The concept of location branding stems from the idea that places evoke strong emotional connections that are highly effective in conveying characteristics and perceptions associated with the location.
Sweden’s reputation as a global design capital, the precision of German engineering, and Japanese efficiency, or Italy’s reputation in luxury fashion are perceptions and associations that countries have earned and established for themselves through a history of performance in the field over the years.
Global businesses have leveraged these perceptions to form the basis of their marketing efforts and brand identity. Founded in 1943 in Sweden, IKEA is now headquartered in the Netherlands (and before that in Denmark), however product development is still headquartered in Sweden and IKEA is purposefully, closely associated with Sweden in its advertising. The iconic IKEA logo encompasses the yellow and blue in the Swedish flag, IKEA stores serve Swedish meatballs and each product is named after Swedish towns and villages, people and other applicable Swedish words. Similarly, in today’s global landscape, production and manufacturing of iPhones and iPads has little connection with Silicon Valley as most Apple products are now made in China, rendering the relevance of the ‘Made in’ label for their marketing futile. Apple has since cleverly started labelling their products with “Designed by Apple in California”.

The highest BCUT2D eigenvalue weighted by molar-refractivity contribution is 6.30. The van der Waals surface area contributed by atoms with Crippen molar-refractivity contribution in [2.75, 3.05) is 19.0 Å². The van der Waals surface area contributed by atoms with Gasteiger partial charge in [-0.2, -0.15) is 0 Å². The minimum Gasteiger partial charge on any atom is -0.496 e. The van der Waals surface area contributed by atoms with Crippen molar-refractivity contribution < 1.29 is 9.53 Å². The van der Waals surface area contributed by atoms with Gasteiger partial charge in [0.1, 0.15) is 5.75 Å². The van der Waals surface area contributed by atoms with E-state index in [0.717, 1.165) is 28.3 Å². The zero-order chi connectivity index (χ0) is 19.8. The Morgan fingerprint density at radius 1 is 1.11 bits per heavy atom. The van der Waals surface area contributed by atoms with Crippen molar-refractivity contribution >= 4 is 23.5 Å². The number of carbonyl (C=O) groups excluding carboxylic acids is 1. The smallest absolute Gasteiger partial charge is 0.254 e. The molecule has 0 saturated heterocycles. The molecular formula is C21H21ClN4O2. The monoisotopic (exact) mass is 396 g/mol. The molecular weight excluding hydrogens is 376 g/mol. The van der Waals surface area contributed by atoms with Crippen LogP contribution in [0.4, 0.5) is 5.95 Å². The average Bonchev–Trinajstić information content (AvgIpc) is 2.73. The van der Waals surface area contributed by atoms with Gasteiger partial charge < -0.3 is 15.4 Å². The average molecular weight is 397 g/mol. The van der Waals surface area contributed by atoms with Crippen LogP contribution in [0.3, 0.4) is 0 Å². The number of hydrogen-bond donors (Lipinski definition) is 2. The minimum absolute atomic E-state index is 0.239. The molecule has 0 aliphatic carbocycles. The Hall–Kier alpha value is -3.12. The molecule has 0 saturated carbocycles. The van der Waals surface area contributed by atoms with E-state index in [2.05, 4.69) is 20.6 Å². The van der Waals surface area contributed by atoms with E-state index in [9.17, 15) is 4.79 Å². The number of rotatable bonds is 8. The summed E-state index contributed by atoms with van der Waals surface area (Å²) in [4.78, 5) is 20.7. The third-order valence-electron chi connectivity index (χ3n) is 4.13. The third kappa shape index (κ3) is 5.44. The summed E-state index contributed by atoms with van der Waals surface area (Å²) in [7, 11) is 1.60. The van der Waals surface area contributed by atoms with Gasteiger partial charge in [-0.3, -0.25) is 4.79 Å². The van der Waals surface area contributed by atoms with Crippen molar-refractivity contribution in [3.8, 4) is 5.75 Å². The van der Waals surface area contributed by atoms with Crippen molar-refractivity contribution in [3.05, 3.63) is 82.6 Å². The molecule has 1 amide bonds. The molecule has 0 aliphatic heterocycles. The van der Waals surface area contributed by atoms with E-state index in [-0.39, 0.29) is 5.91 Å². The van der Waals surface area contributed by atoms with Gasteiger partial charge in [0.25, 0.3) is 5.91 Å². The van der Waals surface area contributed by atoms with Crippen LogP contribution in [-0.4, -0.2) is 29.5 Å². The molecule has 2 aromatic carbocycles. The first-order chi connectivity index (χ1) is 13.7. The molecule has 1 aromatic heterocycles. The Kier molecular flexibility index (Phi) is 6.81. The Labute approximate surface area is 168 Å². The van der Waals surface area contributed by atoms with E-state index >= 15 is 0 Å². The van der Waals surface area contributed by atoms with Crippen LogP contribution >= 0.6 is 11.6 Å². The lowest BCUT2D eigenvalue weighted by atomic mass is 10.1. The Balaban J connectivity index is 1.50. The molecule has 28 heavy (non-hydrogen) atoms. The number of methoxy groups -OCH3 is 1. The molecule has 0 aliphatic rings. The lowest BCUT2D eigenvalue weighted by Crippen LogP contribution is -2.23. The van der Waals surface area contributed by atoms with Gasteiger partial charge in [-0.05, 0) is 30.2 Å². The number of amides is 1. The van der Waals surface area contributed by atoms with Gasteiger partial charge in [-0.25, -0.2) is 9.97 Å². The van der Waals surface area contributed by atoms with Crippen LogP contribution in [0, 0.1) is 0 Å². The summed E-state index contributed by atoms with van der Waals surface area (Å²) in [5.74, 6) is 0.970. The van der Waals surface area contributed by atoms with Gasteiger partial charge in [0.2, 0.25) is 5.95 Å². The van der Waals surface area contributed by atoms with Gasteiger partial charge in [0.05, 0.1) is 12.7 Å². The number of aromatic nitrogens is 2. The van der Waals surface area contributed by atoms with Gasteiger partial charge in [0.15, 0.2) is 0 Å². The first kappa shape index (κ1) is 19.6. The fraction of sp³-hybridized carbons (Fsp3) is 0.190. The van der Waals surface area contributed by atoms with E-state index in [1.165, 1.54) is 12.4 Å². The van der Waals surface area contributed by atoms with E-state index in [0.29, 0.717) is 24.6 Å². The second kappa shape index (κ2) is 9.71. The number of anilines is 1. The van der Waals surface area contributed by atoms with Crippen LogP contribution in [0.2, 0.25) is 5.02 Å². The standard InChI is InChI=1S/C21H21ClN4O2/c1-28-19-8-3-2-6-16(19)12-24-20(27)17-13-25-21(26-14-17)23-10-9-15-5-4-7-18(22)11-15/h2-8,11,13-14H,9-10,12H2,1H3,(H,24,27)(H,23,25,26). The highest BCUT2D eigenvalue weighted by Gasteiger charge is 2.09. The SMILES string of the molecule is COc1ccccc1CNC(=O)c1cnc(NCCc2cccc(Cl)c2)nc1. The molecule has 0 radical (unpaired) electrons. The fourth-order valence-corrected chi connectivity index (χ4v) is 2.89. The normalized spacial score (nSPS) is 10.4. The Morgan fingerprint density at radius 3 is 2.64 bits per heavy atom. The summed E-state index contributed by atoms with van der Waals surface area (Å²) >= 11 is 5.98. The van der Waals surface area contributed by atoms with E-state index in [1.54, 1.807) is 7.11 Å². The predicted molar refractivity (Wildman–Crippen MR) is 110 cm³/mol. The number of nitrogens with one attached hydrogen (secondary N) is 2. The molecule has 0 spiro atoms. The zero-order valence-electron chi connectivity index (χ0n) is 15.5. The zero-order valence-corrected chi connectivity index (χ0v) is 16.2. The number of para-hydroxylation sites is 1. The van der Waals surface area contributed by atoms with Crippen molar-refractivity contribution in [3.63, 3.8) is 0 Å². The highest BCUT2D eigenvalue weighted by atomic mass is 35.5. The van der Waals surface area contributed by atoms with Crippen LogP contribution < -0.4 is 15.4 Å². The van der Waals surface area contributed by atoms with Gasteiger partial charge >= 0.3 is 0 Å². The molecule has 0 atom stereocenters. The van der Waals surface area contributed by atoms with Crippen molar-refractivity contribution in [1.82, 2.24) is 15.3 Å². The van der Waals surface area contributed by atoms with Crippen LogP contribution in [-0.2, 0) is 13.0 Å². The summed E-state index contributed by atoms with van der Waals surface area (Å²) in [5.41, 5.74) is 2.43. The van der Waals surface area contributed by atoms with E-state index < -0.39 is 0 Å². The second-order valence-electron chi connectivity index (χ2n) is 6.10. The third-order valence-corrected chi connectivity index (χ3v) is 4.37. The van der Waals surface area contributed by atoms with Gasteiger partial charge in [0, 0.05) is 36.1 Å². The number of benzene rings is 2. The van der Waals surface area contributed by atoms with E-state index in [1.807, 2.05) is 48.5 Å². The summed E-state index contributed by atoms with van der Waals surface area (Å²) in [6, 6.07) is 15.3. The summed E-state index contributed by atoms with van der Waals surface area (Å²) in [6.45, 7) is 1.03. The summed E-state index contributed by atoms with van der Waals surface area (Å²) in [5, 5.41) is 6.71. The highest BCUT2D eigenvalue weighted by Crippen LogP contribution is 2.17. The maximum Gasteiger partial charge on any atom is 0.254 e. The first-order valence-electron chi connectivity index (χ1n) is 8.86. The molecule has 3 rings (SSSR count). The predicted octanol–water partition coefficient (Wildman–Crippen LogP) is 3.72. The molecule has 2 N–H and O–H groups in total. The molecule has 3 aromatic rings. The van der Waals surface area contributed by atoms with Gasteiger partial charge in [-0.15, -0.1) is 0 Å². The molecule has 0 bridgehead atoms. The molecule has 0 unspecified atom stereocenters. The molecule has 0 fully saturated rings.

A recent study conducted by Brand Dialogue, a public relations agency part of the Brand Finance Plc group, on British geographical indication (GI) brands validates the view that location branding can drive positive perceptions about brands. The study revealed that for GI brands, having a geographical indication fares well with British consumers. Phrases associated with protected status skew positive with “Authentic” (66.2%) and “Premium Quality” (62.2%) receiving the highest scores, followed by “Preserve Traditional Methods and Culture” (50.6%) and “Something to be Proud of” (49.6%). The two lowest-scoring phrases were “Only for Special Occasions” (8.6%) and “Rip-off” (4.4%).